Replace “leftist professors” with Rush Limbaugh, Bill O’Reilly, or Glenn Beck and I think you have an accurate description of many people on the American right. I’m not disagreeing that this phenomenon exists on the left, but there does seem to be a severe lack of critical thinking on both sides of the aisle (abandoned at the expense of adhering to partisan loyalty).

    Your assessment of the state of American higher education is, quite frankly, a pretty unsubstantiated overgeneralization (common on the right, particularly those who did not attend or failed to graduate college) that seems more focused on discrediting people who disagree with you rather than taking their arguments seriously.

    Also, you seem to be equating morality with religion here (unless I’m misunderstanding you, in which case, please enlighten me) because I can’t see how the “educated classes” are in any way less moral as a whole than the “working people who faithfully raise their children, go to church, and believe in the American dream.” Once again, this comes across as a tired attempt to paint people with whom you disagree with a broad, inaccurate, unflattering brush.

  8. Frank Timmins says:

    Eric, where can I find a list of Bush’s 30 “Czars”?

    With regard to higher education and the notion of “indoctrination”, perhaps you miss the point. Limbaugh, O’Reilly, and Beck are political commentators and advertise themselves as such. I’m afraid that is not the same thing as left wing academia to which young people are exposed without choice (and who are by normal standards not supposed to be political). To play the “you are merely putting down the people that disagree with you” card is hardly a worthy point here. If you choose to debate the presumption that left wing academia does not influence young people politically, that would be a worthy (but fruitless)argument.

  9. Greg Scandlen says:

    Hi, Eric,

    Your comment is a hoot. I haven’t laughed so hard in months. Thanks. This might be the best of the collection. You write —

    “Your assessment of the state of American higher education is, quite frankly, a pretty unsubstantiated overgeneralization”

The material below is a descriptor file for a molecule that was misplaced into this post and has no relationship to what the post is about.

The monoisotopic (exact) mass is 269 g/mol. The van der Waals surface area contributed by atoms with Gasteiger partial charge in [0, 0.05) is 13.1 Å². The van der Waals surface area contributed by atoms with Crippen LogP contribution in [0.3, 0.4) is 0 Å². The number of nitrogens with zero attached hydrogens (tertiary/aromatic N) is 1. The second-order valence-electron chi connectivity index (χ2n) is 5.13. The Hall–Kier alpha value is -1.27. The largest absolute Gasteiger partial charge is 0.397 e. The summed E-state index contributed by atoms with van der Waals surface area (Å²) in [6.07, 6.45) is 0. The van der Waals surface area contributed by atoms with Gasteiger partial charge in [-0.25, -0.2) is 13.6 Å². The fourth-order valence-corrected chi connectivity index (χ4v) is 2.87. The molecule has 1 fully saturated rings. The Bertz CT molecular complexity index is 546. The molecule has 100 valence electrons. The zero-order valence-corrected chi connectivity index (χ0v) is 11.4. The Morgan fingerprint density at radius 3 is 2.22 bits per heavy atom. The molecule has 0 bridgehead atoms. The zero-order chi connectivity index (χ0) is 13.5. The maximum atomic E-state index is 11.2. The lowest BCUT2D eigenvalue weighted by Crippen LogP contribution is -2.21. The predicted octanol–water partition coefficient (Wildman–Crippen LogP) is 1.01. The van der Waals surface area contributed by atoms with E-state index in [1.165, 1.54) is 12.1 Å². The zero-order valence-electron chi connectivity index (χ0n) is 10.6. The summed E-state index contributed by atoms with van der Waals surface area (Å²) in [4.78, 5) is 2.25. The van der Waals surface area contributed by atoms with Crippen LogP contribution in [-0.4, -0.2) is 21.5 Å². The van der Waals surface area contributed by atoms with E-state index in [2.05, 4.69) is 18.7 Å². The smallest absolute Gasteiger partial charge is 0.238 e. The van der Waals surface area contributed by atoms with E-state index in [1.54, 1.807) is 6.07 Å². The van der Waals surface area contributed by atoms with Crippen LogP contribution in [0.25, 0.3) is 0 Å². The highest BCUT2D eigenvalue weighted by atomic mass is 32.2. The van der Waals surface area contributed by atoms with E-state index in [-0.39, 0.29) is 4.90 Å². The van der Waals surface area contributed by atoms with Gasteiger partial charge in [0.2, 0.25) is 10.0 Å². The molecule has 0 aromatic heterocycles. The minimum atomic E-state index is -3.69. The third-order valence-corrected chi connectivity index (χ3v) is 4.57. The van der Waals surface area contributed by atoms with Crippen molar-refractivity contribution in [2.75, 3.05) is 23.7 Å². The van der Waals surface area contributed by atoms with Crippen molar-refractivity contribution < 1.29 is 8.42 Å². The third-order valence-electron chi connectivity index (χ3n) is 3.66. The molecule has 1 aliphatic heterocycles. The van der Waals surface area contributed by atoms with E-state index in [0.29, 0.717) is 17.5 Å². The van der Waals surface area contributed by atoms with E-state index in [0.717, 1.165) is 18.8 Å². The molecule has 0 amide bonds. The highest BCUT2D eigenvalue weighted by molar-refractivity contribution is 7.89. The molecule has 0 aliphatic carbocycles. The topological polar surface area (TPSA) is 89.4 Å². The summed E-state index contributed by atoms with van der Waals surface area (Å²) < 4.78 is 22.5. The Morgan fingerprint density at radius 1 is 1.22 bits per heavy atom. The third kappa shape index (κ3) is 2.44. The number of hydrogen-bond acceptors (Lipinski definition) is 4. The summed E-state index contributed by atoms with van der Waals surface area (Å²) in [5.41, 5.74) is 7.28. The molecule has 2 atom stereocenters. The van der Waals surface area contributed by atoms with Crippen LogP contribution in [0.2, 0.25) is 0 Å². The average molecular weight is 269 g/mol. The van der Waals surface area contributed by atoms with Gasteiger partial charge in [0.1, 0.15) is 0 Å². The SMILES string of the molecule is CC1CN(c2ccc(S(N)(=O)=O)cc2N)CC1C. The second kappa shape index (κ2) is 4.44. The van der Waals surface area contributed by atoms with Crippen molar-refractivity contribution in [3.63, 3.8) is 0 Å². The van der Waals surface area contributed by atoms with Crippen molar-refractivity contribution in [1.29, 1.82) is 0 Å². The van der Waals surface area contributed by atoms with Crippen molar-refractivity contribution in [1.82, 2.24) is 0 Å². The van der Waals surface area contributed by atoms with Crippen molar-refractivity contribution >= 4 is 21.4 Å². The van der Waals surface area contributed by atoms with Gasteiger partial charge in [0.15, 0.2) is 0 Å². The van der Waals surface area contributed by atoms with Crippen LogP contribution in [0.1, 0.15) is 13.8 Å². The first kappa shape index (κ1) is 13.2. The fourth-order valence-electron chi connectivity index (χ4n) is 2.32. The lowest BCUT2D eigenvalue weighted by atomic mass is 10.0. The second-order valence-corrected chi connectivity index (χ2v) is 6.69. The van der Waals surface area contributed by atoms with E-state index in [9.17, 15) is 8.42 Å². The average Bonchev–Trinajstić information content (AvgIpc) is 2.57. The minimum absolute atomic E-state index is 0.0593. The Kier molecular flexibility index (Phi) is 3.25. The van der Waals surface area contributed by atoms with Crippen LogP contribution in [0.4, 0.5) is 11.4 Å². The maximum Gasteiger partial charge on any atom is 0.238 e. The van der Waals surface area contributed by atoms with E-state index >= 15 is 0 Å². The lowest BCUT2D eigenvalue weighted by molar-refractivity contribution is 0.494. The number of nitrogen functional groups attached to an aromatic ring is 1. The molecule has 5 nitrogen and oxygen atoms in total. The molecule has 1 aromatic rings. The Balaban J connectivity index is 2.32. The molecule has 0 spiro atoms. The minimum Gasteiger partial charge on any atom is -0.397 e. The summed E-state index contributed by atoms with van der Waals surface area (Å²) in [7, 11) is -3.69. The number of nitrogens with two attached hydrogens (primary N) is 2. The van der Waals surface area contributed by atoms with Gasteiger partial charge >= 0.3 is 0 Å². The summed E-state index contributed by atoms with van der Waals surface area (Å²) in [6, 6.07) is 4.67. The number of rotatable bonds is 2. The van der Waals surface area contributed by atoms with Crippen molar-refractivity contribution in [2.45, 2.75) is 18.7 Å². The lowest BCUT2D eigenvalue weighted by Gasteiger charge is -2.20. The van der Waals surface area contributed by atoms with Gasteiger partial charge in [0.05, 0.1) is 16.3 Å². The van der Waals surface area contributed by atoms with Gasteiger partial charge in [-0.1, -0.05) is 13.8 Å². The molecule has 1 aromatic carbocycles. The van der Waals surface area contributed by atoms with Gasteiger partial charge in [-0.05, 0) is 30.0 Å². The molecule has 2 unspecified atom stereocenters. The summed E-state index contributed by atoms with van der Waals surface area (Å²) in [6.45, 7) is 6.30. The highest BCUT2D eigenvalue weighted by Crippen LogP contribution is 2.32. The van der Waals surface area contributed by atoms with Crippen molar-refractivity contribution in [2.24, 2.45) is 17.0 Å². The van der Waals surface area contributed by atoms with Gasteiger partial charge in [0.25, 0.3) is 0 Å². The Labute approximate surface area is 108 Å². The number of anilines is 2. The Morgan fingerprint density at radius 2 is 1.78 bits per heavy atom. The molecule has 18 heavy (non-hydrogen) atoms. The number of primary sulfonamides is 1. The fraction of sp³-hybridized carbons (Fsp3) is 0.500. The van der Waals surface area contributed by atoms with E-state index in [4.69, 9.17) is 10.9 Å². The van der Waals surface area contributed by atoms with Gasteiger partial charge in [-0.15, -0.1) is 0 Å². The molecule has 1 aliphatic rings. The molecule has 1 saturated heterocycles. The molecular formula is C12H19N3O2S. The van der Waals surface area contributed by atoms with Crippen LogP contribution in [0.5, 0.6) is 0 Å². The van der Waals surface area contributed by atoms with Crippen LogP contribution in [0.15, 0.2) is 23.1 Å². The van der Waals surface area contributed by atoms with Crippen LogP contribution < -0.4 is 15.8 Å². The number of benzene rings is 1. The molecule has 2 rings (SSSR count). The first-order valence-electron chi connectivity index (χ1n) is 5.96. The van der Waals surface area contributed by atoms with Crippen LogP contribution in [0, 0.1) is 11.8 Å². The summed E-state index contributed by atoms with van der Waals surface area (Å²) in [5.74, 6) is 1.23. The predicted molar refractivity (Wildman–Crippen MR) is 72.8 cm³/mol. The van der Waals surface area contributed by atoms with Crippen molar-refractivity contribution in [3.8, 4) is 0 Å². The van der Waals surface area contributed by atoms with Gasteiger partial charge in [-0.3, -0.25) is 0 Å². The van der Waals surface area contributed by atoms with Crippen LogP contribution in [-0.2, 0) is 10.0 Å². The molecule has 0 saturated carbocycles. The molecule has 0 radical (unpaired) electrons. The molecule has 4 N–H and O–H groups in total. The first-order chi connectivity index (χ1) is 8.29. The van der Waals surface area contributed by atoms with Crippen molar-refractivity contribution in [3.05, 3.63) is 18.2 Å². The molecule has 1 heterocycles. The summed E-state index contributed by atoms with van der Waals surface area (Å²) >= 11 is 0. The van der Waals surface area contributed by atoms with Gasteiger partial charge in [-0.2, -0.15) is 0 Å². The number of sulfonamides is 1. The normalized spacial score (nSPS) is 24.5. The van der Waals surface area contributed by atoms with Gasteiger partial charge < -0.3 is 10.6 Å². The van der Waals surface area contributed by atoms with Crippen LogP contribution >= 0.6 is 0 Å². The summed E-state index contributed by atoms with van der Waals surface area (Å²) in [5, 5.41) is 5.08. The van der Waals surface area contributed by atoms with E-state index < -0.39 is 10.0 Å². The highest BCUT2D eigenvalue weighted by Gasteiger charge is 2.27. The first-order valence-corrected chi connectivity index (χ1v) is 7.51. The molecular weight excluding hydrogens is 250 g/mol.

And then you say –

    “common on the right, particularly those who did not attend or failed to graduate college”

    And you complete the trifecta with this –

    “that seems more focused on discrediting people who disagree with you rather than taking their arguments seriously.”

    Wow! I wish I had gotten the same education you did, so I, too, could contradict myself twice in each sentence and not even be aware of it.

  10. Greg Scandlen says:

    Hi, Don,

    Thanks for posting that quote. Perhaps some day the United States will be enlightened enough to provide the poor with food assistance, housing assistance, child care assistance, medical insurance, and old age retirement insurance, as Hayek wanted.

    Wait, my producer is talking into my ear piece. Uh, huh, uh huh, really?

    He tells me we’ve been doing that for decades. Gosh I had no idea.

  11. Donna Baver Rovito says:

    These are an extremely entertaining way to learn more about Hayek vs Keynes:

    “Fear the Boom and Bust” a Hayek vs. Keynes Rap Anthem
    http://www.youtube.com/watch?v=d0nERTFo-Sk

    Fight of the Century: Keynes vs. Hayek Round Two
    http://www.youtube.com/watch?v=GTQnarzmTOc

  12. Don McCanne says:

    Greg,

    Please thank your producer for reminding us that for decades we have had welfare programs for the destitute, even if some of them haven’t worked all that well. But Hayek was writing about social insurance.

    Let’s see if we can find another quote from him about social insurance.

    Oh yes. In his classic, “The Constitution of Liberty,” Hayek wrote, “There is little reason why the government should not also play some role, or even take the initiative, in such areas as social insurance and education…”

    It is difficult for me to interpret Hayek’s two comments on social insurance as representing a departure from standard definitions of social insurance – implying somehow that social insurance would apply only to the poor. In this quote, he surely does not suggest that the government should limit its role in education exclusively to education programs for the poor. Likewise, for social insurance.